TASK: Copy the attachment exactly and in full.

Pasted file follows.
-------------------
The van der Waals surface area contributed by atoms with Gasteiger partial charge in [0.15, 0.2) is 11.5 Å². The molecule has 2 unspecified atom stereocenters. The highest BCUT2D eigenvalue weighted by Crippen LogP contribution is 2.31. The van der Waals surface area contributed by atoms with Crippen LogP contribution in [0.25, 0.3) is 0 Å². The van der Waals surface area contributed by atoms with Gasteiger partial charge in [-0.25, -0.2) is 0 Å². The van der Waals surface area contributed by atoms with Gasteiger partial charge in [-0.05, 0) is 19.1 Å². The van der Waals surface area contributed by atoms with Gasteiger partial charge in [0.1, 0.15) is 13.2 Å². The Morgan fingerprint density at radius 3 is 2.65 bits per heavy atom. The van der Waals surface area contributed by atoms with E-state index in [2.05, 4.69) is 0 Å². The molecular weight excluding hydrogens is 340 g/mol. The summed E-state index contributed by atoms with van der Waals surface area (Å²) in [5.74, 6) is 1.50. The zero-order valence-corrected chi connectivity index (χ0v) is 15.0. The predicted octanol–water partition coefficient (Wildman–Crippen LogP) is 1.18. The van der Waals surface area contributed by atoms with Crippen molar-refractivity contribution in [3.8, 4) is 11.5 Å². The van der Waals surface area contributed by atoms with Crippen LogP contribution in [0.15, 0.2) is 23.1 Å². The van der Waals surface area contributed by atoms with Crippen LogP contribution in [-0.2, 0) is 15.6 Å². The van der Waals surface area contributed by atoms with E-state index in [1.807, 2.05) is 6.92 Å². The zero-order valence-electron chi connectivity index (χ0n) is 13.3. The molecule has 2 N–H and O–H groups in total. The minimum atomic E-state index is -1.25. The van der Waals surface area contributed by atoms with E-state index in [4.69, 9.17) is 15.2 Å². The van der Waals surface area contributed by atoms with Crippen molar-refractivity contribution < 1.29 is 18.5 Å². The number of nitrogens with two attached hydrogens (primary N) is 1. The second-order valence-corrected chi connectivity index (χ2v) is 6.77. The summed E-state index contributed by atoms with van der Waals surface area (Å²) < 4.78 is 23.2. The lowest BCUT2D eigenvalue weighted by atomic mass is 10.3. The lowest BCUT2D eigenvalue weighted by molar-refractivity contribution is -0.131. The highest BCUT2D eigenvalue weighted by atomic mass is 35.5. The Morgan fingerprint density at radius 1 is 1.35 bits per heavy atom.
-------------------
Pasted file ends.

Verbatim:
The van der Waals surface area contributed by atoms with Gasteiger partial charge in [0.15, 0.2) is 11.5 Å². The molecule has 2 unspecified atom stereocenters. The highest BCUT2D eigenvalue weighted by Crippen LogP contribution is 2.31. The van der Waals surface area contributed by atoms with Crippen LogP contribution in [0.25, 0.3) is 0 Å². The van der Waals surface area contributed by atoms with Gasteiger partial charge in [-0.25, -0.2) is 0 Å². The van der Waals surface area contributed by atoms with Gasteiger partial charge in [-0.05, 0) is 19.1 Å². The van der Waals surface area contributed by atoms with Gasteiger partial charge in [0.1, 0.15) is 13.2 Å². The Morgan fingerprint density at radius 3 is 2.65 bits per heavy atom. The van der Waals surface area contributed by atoms with E-state index in [2.05, 4.69) is 0 Å². The molecular weight excluding hydrogens is 340 g/mol. The summed E-state index contributed by atoms with van der Waals surface area (Å²) in [5.74, 6) is 1.50. The zero-order valence-corrected chi connectivity index (χ0v) is 15.0. The predicted octanol–water partition coefficient (Wildman–Crippen LogP) is 1.18. The van der Waals surface area contributed by atoms with Crippen molar-refractivity contribution in [3.8, 4) is 11.5 Å². The van der Waals surface area contributed by atoms with Crippen LogP contribution in [0.15, 0.2) is 23.1 Å². The van der Waals surface area contributed by atoms with Crippen LogP contribution in [-0.2, 0) is 15.6 Å². The van der Waals surface area contributed by atoms with E-state index in [1.807, 2.05) is 6.92 Å². The zero-order valence-electron chi connectivity index (χ0n) is 13.3. The molecule has 2 N–H and O–H groups in total. The minimum atomic E-state index is -1.25. The van der Waals surface area contributed by atoms with E-state index in [4.69, 9.17) is 15.2 Å². The van der Waals surface area contributed by atoms with Crippen molar-refractivity contribution < 1.29 is 18.5 Å². The number of nitrogens with two attached hydrogens (primary N) is 1. The second-order valence-corrected chi connectivity index (χ2v) is 6.77. The summed E-state index contributed by atoms with van der Waals surface area (Å²) < 4.78 is 23.2. The lowest BCUT2D eigenvalue weighted by atomic mass is 10.3. The lowest BCUT2D eigenvalue weighted by molar-refractivity contribution is -0.131. The highest BCUT2D eigenvalue weighted by atomic mass is 35.5. The Morgan fingerprint density at radius 1 is 1.35 bits per heavy atom.